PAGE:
While Stewart is trying to do that, she will have to abide by the government's tough rules. Federal Judge Miriam Goldman Cedarbaum has ordered that Stewart be allowed out of her house 48 hours a week for work, religious observance, or healthcare. She will have to ask permission to travel anywhere. A probation officer must be able to reach her within 15 minutes, day or night.
Stewart will join about 16,500 other federal inmates in home confinement. That number is likely to rise because of the recent decision by the Supreme Court that parts of the federal sentencing guidelines should be overturned, says Herb Hoelter, a director and cofounder of the National Center on Institutions and Alternatives in Baltimore. "Now with the guidelines only advisory, there are a lot of requests from defense attorneys to go back to old-style sentences that include community custody," says Mr. Hoelter, who was also Stewart's sentencing consultant.
Within 72 hours of being released from Alderson, Stewart will meet with her community custody officer (parole is no longer a part of the federal vernacular). It is at this meeting that Stewart will be equipped with an ankle bracelet. "It looks like a small pager, but it's loose enough to get socks under it," says David Novak of David Novak Consulting in Salt Lake City.
At the same time, technicians will install base stations around her home that will transmit Stewart's whereabouts to a monitoring station. "It looks like an old cassette machine," says Mr. Novak. "If the electronic tether is broken, it must match up with authorized moves. If it is broken for any reason not authorized, there is an investigation."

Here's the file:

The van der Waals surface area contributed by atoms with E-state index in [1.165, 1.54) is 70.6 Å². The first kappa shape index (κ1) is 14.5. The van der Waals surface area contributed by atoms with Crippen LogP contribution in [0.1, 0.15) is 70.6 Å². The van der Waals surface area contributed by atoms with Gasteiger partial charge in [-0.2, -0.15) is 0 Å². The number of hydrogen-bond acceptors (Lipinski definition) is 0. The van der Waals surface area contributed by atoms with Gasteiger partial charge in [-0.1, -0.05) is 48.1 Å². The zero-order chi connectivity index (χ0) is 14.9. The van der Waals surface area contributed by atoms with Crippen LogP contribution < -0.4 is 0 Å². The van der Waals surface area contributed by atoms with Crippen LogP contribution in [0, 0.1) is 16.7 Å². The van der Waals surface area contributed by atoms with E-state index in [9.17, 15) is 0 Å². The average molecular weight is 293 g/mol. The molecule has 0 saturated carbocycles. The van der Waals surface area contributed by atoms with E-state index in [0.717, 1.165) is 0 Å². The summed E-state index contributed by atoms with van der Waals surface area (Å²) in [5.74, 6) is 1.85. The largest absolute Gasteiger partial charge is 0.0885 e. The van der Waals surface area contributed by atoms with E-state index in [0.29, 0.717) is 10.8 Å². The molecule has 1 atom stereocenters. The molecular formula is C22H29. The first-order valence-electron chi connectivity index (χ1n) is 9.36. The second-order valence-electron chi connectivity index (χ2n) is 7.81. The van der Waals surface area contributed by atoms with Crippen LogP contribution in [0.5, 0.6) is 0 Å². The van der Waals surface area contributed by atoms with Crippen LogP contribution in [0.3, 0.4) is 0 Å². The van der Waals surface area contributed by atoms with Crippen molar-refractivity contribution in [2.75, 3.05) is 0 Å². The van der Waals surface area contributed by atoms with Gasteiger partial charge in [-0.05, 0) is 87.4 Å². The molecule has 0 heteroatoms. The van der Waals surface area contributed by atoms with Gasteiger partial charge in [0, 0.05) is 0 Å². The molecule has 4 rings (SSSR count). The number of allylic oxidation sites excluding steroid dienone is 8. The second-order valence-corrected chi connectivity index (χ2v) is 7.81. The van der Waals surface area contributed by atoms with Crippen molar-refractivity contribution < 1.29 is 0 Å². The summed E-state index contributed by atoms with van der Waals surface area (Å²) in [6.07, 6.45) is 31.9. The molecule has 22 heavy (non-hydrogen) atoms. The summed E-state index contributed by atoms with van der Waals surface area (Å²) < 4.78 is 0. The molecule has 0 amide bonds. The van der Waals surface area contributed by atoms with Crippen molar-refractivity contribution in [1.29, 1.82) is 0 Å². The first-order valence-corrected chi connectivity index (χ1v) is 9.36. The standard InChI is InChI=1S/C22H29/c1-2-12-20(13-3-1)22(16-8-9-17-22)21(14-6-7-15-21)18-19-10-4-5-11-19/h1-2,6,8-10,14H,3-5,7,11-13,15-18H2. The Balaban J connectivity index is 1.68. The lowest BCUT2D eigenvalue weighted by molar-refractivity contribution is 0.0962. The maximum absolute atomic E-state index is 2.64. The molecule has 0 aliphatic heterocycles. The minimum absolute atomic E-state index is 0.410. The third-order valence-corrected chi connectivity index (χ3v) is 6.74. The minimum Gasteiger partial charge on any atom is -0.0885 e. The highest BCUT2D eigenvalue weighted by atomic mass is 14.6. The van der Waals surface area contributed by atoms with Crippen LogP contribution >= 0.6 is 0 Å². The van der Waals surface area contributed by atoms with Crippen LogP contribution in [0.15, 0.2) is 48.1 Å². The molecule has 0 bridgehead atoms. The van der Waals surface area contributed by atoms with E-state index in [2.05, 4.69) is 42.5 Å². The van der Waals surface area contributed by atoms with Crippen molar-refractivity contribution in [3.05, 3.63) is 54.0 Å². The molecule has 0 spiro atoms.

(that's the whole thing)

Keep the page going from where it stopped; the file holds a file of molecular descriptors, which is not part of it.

Defense lawyers say that the first reaction of someone leaving prison for home confinement is ecstasy. There are long hot showers or baths. There are no limits to visitors. Stewart will have her beloved pets to play with. However, "after a short period of time you become stir-crazy," says Michael DeMarco, a white-collar defense lawyer with Kirkpatrick & Lockhart Nicholson Graham in Boston.
In fact, Mr. DeMarco once represented a wealthy Boston businessman. DeMarco was successful at negotiating weekends for the individual at his Cape Cod home. "It was a psychological factor, to be confined to one place for six months," says the former state prosecutor.
But sympathy from federal officers is rare, say other defense lawyers. "They are not particularly sympathetic to purported claims of hardship," says Jeffrey Stone, a defense lawyer with McDermott Will & Emery in Chicago.
Not true, says Maria Rodrigues McBride, chief of the federal probation office for the District of Connecticut. "There is a lot of sympathy on the part of the officers. In fact, we have to watch out for officers who are too sympathetic because they're not getting the people released to change."
But she says one thing remains true no matter what: Whoever Stewart's probation officer is will be barred from enjoying another Martha moment: "They can't accept any brownies, cookies, or any food whatsoever," she says.